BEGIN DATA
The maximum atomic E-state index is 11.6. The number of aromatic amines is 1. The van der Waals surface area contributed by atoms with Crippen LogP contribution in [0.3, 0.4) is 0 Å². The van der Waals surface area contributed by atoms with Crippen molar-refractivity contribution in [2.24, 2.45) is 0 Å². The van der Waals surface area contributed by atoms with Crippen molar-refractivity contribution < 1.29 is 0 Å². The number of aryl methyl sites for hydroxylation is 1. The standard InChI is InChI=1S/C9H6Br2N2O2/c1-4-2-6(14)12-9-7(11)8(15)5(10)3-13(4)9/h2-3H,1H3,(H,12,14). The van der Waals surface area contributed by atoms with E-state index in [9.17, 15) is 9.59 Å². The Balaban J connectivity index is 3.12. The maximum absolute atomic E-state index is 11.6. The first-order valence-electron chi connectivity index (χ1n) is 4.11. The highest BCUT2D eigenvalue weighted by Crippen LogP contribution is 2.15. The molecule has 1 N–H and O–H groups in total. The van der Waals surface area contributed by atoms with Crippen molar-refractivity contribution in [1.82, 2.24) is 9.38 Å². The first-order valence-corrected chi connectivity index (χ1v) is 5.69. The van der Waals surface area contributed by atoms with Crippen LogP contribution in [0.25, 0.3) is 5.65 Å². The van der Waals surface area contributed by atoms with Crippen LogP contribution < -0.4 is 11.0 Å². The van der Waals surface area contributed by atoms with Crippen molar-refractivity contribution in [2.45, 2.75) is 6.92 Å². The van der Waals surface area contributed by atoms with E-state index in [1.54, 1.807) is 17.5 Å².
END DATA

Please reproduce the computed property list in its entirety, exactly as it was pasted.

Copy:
The maximum atomic E-state index is 11.6. The number of aromatic amines is 1. The van der Waals surface area contributed by atoms with Crippen LogP contribution in [0.3, 0.4) is 0 Å². The van der Waals surface area contributed by atoms with Crippen molar-refractivity contribution in [2.24, 2.45) is 0 Å². The van der Waals surface area contributed by atoms with Crippen molar-refractivity contribution < 1.29 is 0 Å². The number of aryl methyl sites for hydroxylation is 1. The standard InChI is InChI=1S/C9H6Br2N2O2/c1-4-2-6(14)12-9-7(11)8(15)5(10)3-13(4)9/h2-3H,1H3,(H,12,14). The van der Waals surface area contributed by atoms with E-state index in [9.17, 15) is 9.59 Å². The Balaban J connectivity index is 3.12. The maximum absolute atomic E-state index is 11.6. The first-order valence-electron chi connectivity index (χ1n) is 4.11. The highest BCUT2D eigenvalue weighted by Crippen LogP contribution is 2.15. The molecule has 1 N–H and O–H groups in total. The van der Waals surface area contributed by atoms with Crippen molar-refractivity contribution in [1.82, 2.24) is 9.38 Å². The first-order valence-corrected chi connectivity index (χ1v) is 5.69. The van der Waals surface area contributed by atoms with Crippen LogP contribution in [0.25, 0.3) is 5.65 Å². The van der Waals surface area contributed by atoms with Crippen LogP contribution < -0.4 is 11.0 Å². The van der Waals surface area contributed by atoms with Crippen molar-refractivity contribution in [2.45, 2.75) is 6.92 Å². The van der Waals surface area contributed by atoms with E-state index in [1.54, 1.807) is 17.5 Å².